The Republicans tried this very tactic four years ago. Their convention was a feast of diversity, a four-day tribute to tolerance, a conclave of the compassionate who barely and rarely admitted to being conservative. They were no more persuasive in Philadelphia four years ago than the Democrats were in Boston four days ago.
No matter. The GOP is almost certain to try again. Look at the roster at the rostrum: former Mayor Rudolph Giuliani and Gov. George Pataki of New York, who are as in sync with Mr. Bush as Nelson Rockefeller was with Goldwater 40 years ago; Sen. John McCain of Arizona, who ran against Mr. Bush and has never come to peace with the notion that Mr. Bush won the nomination and then the White House; Education Secretary Rod Paige, who is black; Sen. Zell Miller of Georgia, who is a Democrat, and Gov. Arnold Schwarzenegger of California, who supports abortion and gay rights.
That s quite a lineup, but you will forgive the social and economic conservatives if they wonder whether they re at the Democratic National Convention of 1956. They will not feel at home in their own party. They will make their voices heard, even if not at prime time.
You can t hide your record. Mr. Kerry has discovered that the oppo research team the Republicans have assembled will keep him honest, even if the attacks aren t always honorable. But Mr. Kerry, who has learned a lesson or two himself, is no Michael Dukakis, his revered mentor. Mr. Dukakis didn t fight back, and he is refreshingly candid in defeat about that. Mr. Kerry will.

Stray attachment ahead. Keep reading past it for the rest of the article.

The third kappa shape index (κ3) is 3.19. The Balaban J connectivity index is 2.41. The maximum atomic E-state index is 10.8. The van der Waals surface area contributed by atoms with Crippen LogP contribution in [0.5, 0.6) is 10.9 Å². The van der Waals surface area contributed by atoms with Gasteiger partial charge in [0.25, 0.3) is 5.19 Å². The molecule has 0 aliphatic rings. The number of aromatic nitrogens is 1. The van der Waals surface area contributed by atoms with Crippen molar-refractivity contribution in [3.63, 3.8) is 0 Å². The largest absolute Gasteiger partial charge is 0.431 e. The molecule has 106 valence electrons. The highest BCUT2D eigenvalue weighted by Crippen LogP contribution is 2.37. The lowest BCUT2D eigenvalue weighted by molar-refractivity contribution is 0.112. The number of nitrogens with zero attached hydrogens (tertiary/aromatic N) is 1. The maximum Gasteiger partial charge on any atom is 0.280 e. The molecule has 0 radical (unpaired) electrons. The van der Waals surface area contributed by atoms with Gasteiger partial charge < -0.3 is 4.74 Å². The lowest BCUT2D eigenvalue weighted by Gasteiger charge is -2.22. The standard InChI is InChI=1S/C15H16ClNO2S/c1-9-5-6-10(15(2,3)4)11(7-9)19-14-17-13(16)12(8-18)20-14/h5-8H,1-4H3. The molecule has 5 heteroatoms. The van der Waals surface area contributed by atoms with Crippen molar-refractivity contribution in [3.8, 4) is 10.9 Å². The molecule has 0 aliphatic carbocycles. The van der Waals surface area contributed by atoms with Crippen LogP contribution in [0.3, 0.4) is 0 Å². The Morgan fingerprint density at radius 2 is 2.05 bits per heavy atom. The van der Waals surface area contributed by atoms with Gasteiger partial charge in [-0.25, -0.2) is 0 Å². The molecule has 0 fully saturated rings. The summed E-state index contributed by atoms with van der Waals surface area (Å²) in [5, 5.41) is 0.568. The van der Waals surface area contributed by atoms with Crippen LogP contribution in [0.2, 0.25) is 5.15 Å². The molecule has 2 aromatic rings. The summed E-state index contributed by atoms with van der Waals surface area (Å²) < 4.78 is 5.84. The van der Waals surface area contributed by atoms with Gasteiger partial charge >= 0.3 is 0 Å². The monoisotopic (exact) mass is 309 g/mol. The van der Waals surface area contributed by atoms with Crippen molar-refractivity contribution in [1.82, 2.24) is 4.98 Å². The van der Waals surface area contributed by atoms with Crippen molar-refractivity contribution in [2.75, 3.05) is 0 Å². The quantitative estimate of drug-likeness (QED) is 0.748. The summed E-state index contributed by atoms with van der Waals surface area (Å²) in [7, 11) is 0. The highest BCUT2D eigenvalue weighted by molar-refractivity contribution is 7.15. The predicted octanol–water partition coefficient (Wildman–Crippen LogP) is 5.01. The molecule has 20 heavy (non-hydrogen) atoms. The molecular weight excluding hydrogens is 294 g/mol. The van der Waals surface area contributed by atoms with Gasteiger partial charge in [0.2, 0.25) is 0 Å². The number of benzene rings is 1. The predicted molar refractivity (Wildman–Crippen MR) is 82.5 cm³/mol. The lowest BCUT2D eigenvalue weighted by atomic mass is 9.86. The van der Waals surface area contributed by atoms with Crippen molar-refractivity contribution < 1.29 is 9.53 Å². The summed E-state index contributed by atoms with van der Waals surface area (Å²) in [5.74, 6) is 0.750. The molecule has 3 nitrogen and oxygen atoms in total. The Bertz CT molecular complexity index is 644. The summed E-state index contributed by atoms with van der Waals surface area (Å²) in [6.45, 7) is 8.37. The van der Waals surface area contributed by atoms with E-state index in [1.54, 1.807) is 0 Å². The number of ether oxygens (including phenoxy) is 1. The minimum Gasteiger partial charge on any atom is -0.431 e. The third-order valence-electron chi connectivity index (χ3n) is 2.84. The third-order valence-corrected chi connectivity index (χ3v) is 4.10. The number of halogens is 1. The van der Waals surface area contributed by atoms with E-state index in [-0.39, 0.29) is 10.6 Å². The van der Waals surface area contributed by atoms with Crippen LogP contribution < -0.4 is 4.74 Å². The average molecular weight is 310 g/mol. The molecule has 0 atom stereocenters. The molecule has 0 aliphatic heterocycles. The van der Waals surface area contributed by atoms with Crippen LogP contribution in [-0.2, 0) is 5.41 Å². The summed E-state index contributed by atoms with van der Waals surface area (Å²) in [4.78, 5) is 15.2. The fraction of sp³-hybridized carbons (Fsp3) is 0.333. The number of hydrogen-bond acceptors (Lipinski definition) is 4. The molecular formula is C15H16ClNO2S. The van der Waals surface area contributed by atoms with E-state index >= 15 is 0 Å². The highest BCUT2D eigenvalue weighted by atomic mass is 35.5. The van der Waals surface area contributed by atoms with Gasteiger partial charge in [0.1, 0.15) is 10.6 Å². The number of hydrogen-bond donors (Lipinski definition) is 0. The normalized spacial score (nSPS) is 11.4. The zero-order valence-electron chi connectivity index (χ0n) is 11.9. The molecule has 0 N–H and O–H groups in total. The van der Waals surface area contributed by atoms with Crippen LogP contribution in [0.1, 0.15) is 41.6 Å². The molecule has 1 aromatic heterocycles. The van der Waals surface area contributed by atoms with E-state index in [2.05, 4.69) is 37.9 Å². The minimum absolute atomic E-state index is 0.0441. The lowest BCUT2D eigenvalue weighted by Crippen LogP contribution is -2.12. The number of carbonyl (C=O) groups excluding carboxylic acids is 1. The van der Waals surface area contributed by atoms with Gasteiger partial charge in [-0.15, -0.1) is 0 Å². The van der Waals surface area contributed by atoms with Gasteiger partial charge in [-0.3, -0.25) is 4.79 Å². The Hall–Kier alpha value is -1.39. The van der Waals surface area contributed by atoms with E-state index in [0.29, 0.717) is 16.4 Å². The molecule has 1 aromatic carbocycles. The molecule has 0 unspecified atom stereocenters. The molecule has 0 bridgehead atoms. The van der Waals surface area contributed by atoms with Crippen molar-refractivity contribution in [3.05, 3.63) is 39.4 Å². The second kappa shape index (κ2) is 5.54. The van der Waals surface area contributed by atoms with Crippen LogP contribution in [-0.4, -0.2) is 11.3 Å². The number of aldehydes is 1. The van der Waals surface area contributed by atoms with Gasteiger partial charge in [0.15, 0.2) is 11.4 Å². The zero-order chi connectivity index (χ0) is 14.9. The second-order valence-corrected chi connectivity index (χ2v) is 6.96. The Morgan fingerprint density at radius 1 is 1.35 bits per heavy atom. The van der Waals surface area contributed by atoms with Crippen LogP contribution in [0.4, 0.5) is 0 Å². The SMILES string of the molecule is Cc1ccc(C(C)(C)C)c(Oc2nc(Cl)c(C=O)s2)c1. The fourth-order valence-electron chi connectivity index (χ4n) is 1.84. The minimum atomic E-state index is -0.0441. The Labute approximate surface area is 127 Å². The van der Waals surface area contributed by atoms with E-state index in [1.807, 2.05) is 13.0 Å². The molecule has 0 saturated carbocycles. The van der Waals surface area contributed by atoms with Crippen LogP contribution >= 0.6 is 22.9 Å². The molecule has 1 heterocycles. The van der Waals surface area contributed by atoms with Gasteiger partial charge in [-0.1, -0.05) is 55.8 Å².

But the new Democrats will do more than respond to Republican broadsides and bromides. They plan to attack Mr. Bush on his own turf. Mr. Kerry is in his fourth term in the Senate and thus burdened with a record, but Mr. Bush is in his fourth year in the White House and no less burdened.
So after the Republicans have their moment, they ll also have their moment of testing. The people who asked Mr. Kerry about why he changed his mind on funding postwar reconstruction in Iraq will themselves be asked why Mr. Bush changed his mind on nation-building. There will be questions about health and safety regulations, the environment, and civil liberties. As always, the questions will be crisper than the answers.
The funny thing about American campaigns is that they begin with candidates on the offensive and end with candidates on the defensive. Mr. Kerry was on the offensive about the Iraq war until he won the nomination, for example, and now he s on the defensive. Mr. Bush was on the offensive about taxes but soon he, too, will be on the defensive. There s no high ground in American politics, only ground that s hard to defend.
There are lots of ways to predict who prevails in an American presidential campaign. Indeed, it s sometimes a question of the last man standing. You can figure out whom that will be by determining who will be the last man on the offensive. The shorthand for that person is this: the winner.
David M. Shribman is executive editor of the Pittsburgh Post-Gazette. Contact him at: firstname.lastname@example.org